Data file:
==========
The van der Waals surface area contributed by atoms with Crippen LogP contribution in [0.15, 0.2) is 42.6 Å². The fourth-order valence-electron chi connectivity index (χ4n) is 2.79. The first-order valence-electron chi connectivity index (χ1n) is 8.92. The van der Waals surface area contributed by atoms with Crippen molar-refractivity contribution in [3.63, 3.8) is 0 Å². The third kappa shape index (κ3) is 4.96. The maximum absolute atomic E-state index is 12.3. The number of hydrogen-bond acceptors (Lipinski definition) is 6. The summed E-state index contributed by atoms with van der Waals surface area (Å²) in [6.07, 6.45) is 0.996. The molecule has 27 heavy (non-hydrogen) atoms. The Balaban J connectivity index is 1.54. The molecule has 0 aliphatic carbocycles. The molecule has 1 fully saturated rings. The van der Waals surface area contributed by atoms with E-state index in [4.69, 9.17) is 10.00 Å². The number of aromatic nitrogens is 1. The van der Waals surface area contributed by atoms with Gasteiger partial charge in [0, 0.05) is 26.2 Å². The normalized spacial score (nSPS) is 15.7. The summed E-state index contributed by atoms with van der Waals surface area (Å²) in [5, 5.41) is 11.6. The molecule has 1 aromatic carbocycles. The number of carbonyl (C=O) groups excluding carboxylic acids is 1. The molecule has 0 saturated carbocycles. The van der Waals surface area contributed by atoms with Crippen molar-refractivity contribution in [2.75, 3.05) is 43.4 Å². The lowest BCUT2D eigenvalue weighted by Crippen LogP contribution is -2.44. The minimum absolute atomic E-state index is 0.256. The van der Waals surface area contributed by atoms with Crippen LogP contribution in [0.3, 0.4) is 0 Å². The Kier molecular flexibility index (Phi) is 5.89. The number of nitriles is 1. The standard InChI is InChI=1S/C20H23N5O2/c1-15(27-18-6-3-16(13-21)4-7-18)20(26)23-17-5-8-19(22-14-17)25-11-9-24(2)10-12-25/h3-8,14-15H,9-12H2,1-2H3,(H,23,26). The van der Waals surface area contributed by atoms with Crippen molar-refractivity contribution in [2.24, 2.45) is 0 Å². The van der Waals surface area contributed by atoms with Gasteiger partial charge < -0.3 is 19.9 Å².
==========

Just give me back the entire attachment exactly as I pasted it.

The van der Waals surface area contributed by atoms with Crippen LogP contribution in [0.15, 0.2) is 42.6 Å². The fourth-order valence-electron chi connectivity index (χ4n) is 2.79. The first-order valence-electron chi connectivity index (χ1n) is 8.92. The van der Waals surface area contributed by atoms with Crippen molar-refractivity contribution in [3.63, 3.8) is 0 Å². The third kappa shape index (κ3) is 4.96. The maximum absolute atomic E-state index is 12.3. The number of hydrogen-bond acceptors (Lipinski definition) is 6. The summed E-state index contributed by atoms with van der Waals surface area (Å²) in [6.07, 6.45) is 0.996. The molecule has 27 heavy (non-hydrogen) atoms. The Balaban J connectivity index is 1.54. The molecule has 0 aliphatic carbocycles. The molecule has 1 fully saturated rings. The van der Waals surface area contributed by atoms with E-state index in [4.69, 9.17) is 10.00 Å². The number of aromatic nitrogens is 1. The van der Waals surface area contributed by atoms with Gasteiger partial charge in [0, 0.05) is 26.2 Å². The normalized spacial score (nSPS) is 15.7. The summed E-state index contributed by atoms with van der Waals surface area (Å²) in [5, 5.41) is 11.6. The molecule has 1 aromatic carbocycles. The number of carbonyl (C=O) groups excluding carboxylic acids is 1. The molecule has 0 saturated carbocycles. The van der Waals surface area contributed by atoms with Crippen molar-refractivity contribution in [2.75, 3.05) is 43.4 Å². The lowest BCUT2D eigenvalue weighted by Crippen LogP contribution is -2.44. The minimum absolute atomic E-state index is 0.256. The van der Waals surface area contributed by atoms with Crippen LogP contribution in [0.3, 0.4) is 0 Å². The Kier molecular flexibility index (Phi) is 5.89. The number of nitriles is 1. The standard InChI is InChI=1S/C20H23N5O2/c1-15(27-18-6-3-16(13-21)4-7-18)20(26)23-17-5-8-19(22-14-17)25-11-9-24(2)10-12-25/h3-8,14-15H,9-12H2,1-2H3,(H,23,26). The van der Waals surface area contributed by atoms with Crippen molar-refractivity contribution in [2.24, 2.45) is 0 Å². The van der Waals surface area contributed by atoms with Gasteiger partial charge < -0.3 is 19.9 Å².